The new normal is not a concept for the COVID-19 era. Why?
It takes time for the world to settle with any new mega social shift. Consumerism will change and then settle. While the impact of COVID-19 continues, it will take time for brands and their stories to settle to bring in the new normal and its norms.
The critical focus for brands is to decide the extent to which their present stories should continue. The emphasis has to be on behavioural re-targeting (or behavioural re-marketing) as a form of creating new and relevant narrative hooks.
Taking the example of the beauty industry, consumers have lately experienced extreme digital stress. Staying home has reduced the levels of Vitamin D in the body system. Brands are re-focusing their messages on the benefits story to create a revised definition of beauty and one which is largely nature- and nutrition-infused.
In sync with times
An example of such messaging is by Purity Vitamins Bronzing Water body mist and face serum, a product infused with vitamins D and C to brighten and protect the skin. The messaging has been around the Vitamin D boost, which has the positive impact of sunshine but without the damage of UV rays.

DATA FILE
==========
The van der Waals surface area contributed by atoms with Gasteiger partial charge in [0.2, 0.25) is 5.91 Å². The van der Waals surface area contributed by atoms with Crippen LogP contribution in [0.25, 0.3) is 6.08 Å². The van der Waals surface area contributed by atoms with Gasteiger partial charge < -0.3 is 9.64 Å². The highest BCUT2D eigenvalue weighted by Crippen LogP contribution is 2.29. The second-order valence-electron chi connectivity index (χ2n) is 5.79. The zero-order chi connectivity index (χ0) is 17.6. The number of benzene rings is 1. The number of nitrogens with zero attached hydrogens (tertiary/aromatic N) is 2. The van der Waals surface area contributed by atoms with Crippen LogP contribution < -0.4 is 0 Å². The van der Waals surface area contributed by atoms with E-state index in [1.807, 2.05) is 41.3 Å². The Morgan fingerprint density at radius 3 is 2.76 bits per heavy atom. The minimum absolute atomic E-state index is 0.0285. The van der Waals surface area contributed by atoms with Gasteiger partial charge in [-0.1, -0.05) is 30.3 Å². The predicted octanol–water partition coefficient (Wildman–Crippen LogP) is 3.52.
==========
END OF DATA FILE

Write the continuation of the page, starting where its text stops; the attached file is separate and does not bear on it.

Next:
A McKinsey survey showed that in Egypt around two-thirds of consumers have seen a recent decline in income. Some 61 per cent of consumers in Saudi Arabia believe their personal or household finances will take a hit for at least two months.
As a result of such sentiments, the advent of deals in the ecommerce space has been a hot trend. Hence the retail industry has seen a refocus on an assortment of merchandising. Majid Al Futtaim creating a campaign around ‘click-and-collect’ endorses the new norms of social distancing and limited personal contact.
The automobile industry faced an unprecedented slump in the COVID-19 era is also changing its messaging thrust. The Nissan Patrol, a traditionally powerful brand in the region, came up with a brand new look and advertising with a new logo to symbolise the need to usher in a new era.
The social depression around COVID-19 led to a fresh buzz in the marketing and messaging, and Patrol has successfully channelled that enthusiasm for greater consumer interest and confidence.
All of which suggests positive psychology as part of the new normal in brand messaging and communication. Adaptable marketing will focus on brands, their marketing and their stories, which communicate that positive message. The need for freshness and a stepping out of the COVID-19 imposed stories will create that positive marketing.
The idea remains to get the right message with the right tone and focus.
- Rakesh Kumar is CEO of Human Strategic Marketing.